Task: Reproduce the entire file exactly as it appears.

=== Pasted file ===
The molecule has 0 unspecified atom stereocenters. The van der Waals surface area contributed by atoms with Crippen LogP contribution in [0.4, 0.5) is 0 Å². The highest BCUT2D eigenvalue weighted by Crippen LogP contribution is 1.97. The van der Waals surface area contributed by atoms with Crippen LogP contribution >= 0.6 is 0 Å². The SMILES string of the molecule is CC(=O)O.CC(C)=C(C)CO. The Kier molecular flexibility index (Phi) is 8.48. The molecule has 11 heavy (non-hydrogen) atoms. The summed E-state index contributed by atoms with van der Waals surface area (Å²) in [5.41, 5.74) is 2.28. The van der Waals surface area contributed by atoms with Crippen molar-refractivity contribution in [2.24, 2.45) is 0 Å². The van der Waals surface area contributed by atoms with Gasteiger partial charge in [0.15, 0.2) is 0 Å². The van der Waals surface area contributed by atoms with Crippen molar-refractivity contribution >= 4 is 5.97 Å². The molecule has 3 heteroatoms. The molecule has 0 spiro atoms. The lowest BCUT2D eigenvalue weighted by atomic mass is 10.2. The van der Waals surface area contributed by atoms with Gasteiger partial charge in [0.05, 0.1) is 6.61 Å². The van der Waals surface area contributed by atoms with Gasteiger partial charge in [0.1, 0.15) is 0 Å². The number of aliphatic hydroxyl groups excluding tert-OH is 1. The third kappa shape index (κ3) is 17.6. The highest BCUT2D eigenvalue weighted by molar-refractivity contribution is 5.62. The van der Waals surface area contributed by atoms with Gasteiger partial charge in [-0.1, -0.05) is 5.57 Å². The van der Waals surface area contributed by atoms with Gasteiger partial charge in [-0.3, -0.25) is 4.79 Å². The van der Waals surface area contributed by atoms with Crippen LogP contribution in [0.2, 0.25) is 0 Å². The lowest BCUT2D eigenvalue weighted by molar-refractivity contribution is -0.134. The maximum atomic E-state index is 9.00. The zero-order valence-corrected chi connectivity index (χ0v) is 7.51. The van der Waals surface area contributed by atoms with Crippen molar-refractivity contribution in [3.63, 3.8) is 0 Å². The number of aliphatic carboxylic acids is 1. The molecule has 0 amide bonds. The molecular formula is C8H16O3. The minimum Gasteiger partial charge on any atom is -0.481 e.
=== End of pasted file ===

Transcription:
The molecule has 0 unspecified atom stereocenters. The van der Waals surface area contributed by atoms with Crippen LogP contribution in [0.4, 0.5) is 0 Å². The highest BCUT2D eigenvalue weighted by Crippen LogP contribution is 1.97. The van der Waals surface area contributed by atoms with Crippen LogP contribution >= 0.6 is 0 Å². The SMILES string of the molecule is CC(=O)O.CC(C)=C(C)CO. The Kier molecular flexibility index (Phi) is 8.48. The molecule has 11 heavy (non-hydrogen) atoms. The summed E-state index contributed by atoms with van der Waals surface area (Å²) in [5.41, 5.74) is 2.28. The van der Waals surface area contributed by atoms with Crippen molar-refractivity contribution in [2.24, 2.45) is 0 Å². The van der Waals surface area contributed by atoms with Gasteiger partial charge in [0.15, 0.2) is 0 Å². The van der Waals surface area contributed by atoms with Crippen molar-refractivity contribution >= 4 is 5.97 Å². The molecule has 3 heteroatoms. The molecule has 0 spiro atoms. The lowest BCUT2D eigenvalue weighted by atomic mass is 10.2. The van der Waals surface area contributed by atoms with Gasteiger partial charge in [0.05, 0.1) is 6.61 Å². The van der Waals surface area contributed by atoms with Gasteiger partial charge in [0.1, 0.15) is 0 Å². The number of aliphatic hydroxyl groups excluding tert-OH is 1. The third kappa shape index (κ3) is 17.6. The highest BCUT2D eigenvalue weighted by molar-refractivity contribution is 5.62. The van der Waals surface area contributed by atoms with Gasteiger partial charge in [-0.1, -0.05) is 5.57 Å². The van der Waals surface area contributed by atoms with Gasteiger partial charge in [-0.3, -0.25) is 4.79 Å². The van der Waals surface area contributed by atoms with Crippen LogP contribution in [0.2, 0.25) is 0 Å². The lowest BCUT2D eigenvalue weighted by molar-refractivity contribution is -0.134. The maximum atomic E-state index is 9.00. The zero-order valence-corrected chi connectivity index (χ0v) is 7.51. The van der Waals surface area contributed by atoms with Crippen molar-refractivity contribution in [3.63, 3.8) is 0 Å². The number of aliphatic carboxylic acids is 1. The molecule has 0 amide bonds. The molecular formula is C8H16O3. The minimum Gasteiger partial charge on any atom is -0.481 e.